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I was wondering what kind of method was used to multiply numbers in C++. Is it the traditional schoolbook long multiplication? Fürer's algorithm? Toom-Cook?

I was wondering because I am going to need to be multiplying extremely large numbers and need a high degree of efficiency. Therefore the traditional schoolbook long multiplication O(n^2) might be too inefficient, and I would need to resort to another method of multiplication.

So what kind of multiplication does C++ use?

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Whatever the chip does, it does. –  bmargulies Mar 10 '12 at 19:07
The title made me think of integers reproducing :) –  harold Mar 10 '12 at 19:20
@harold First they must do something called "dating." –  Manish Mar 10 '12 at 20:55

8 Answers 8

up vote 23 down vote accepted

You seem to be missing several crucial things here:

  1. There's a difference between native arithmetic and bignum arithmetic.
  2. You seem to be interested in bignum arithmetic.
  3. C++ doesn't support bignum arithmetic. The primitive datatypes are generally native arithmetic to the processor.

To get bignum (arbitrary precision) arithmetic, you need to implement it yourself or use a library. (such as GMP) Unlike Java, and C# (among others), C++ does not have a library for arbitrary precision arithmetic.

All of those fancy algorithms:

  • Karatsuba: O(n^1.585)
  • Toom-Cook: < O(n^1.465)
  • FFT-based: ~ O(n log(n))

are applicable only to bignum arithmetic which are implemented in bignum libraries. What the processor uses for its native arithmetic operations is somewhat irrelevant as it's usually constant time.

In any case, I don't recommend that you try to implement a bignum library. I've done it before and it's quite demanding (especially the math). So you're better off using a library.

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+1 for guessing the intentions of the OP :-) –  hirschhornsalz Mar 10 '12 at 19:28
Until you get to very big numbers, the method you learned in grade school will perform better in practice. Of course you use a larger base than 10. :-) Depending on your needs, 2^32, 2^64, or 10^9 make convenient bases (a power of 10 is useful is parsing/printing your numbers in base 10 is important to optimize, and 10^9 is the largest power that fits in 32 bits). –  R.. Mar 10 '12 at 21:09

What do you mean by "extremely large numbers"?

C++, like most other programming languages, uses the multiplication hardware that is built-in in the processor. Exactly how that works is not specified by the C++ language. But for normal integers and floating-point numbers, you will not be able to write something faster in software.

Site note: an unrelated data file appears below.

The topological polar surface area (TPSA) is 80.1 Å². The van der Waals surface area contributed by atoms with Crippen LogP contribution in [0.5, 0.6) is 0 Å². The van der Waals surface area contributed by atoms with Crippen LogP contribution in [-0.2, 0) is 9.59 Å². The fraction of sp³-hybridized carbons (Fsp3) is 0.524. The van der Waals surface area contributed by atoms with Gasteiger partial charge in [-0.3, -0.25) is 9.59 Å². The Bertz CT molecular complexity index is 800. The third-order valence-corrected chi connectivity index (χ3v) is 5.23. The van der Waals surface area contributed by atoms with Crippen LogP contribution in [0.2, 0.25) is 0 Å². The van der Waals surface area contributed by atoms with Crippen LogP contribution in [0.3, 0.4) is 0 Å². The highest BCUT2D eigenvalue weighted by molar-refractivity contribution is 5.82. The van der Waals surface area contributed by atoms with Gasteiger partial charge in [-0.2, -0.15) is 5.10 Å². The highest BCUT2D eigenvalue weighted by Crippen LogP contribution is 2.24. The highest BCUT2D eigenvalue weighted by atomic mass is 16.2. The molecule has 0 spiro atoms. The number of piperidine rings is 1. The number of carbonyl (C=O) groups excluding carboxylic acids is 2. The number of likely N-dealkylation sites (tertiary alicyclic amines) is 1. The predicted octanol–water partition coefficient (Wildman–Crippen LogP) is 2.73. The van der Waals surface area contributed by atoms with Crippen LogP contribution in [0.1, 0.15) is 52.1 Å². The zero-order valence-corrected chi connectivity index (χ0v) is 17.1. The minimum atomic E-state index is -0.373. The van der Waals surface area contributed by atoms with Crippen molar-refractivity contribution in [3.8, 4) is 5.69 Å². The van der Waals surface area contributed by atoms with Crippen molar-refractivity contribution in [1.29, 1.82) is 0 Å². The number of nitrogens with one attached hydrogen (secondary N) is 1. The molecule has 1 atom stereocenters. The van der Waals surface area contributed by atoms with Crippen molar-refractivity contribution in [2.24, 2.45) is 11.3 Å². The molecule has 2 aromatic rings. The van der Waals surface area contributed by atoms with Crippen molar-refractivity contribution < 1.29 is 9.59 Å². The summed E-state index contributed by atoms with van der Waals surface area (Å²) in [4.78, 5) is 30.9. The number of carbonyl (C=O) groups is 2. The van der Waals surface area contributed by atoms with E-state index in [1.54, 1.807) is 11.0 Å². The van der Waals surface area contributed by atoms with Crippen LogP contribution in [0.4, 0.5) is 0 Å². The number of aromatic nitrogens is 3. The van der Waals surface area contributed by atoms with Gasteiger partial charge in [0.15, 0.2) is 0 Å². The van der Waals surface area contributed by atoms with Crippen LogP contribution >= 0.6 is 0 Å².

The largest numbers that can be represented by the various data types can vary between different implementations, but some typical values are 2147483647 for int, 9223372036854775807 for long, and 1.79769e+308 for double.

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In C++ integer multiplication is handled by the chip. There is no equivalent of Perl's BigNum in the standard language, although I'm certain such libraries do exist.

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To nitpick: Not necessarily. It's perfectly possible for implementations to include numeric types (even int, though that should be rather rare) which the architecture targeted does not support, and instead implement arithmetic operations on them as calls into some runtime library. Consider 128-bit integers, or possibly 64-bit integers on 32-bit systems. Also, there used to be many chips without floating point unit (FPU). –  delnan Mar 10 '12 at 19:11
@delnan: Rare, but not nonexistent: the 8-bit 6502 processor has no 16-bit arithmetic instructions, so the CC65 C compiler has to implement int arithmetic through sequences of 8-bit instructions and library calls. –  han Mar 11 '12 at 7:33

That all depends on the library and compiler used.

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It is performed in hardware. for the same reason huge numbers won't work. The largest number c++ can represent in 64 bit hardware is 18446744073709551616. if you need larger numbers you need an arbitrary precision library.

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What about doubles? Besides, the exact size of most data types is up to the compiler. I also believe some compilers offer 128-bit integer types. –  delnan Mar 10 '12 at 19:13

If you work with large numbers the standard integer multiplication in c++ will no longer work and you should use a library providing arbitrary precision multiplication, like GMP http://gmplib.org/

Also, you should not worry about performance prior to writing your application (=premature optimization). These multiplications will be fast, and most likely many other components in your software will cause much more slowdown.

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plain c++ uses CPU mult instructions (or schoolbook multiplication using bitshifts and additions if your CPU does not have such an instruction. )

if you need fast multiplication for large numbers, I would suggest looking at gmp ( http://gmplib.org ) and use the c++ interface from gmpxx.h

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Just how big are these numbers going to be? Even languages like python can do 1e100*1e100 with arbitrary precision integers over 3 million times a second on a standard processor. That's multiplication to 100 significant places taking less than one millionth of second. To put that into context there are only about 10^80 atoms in the observable universe.

Write what you want to achieve first, and optimise later if necessary.

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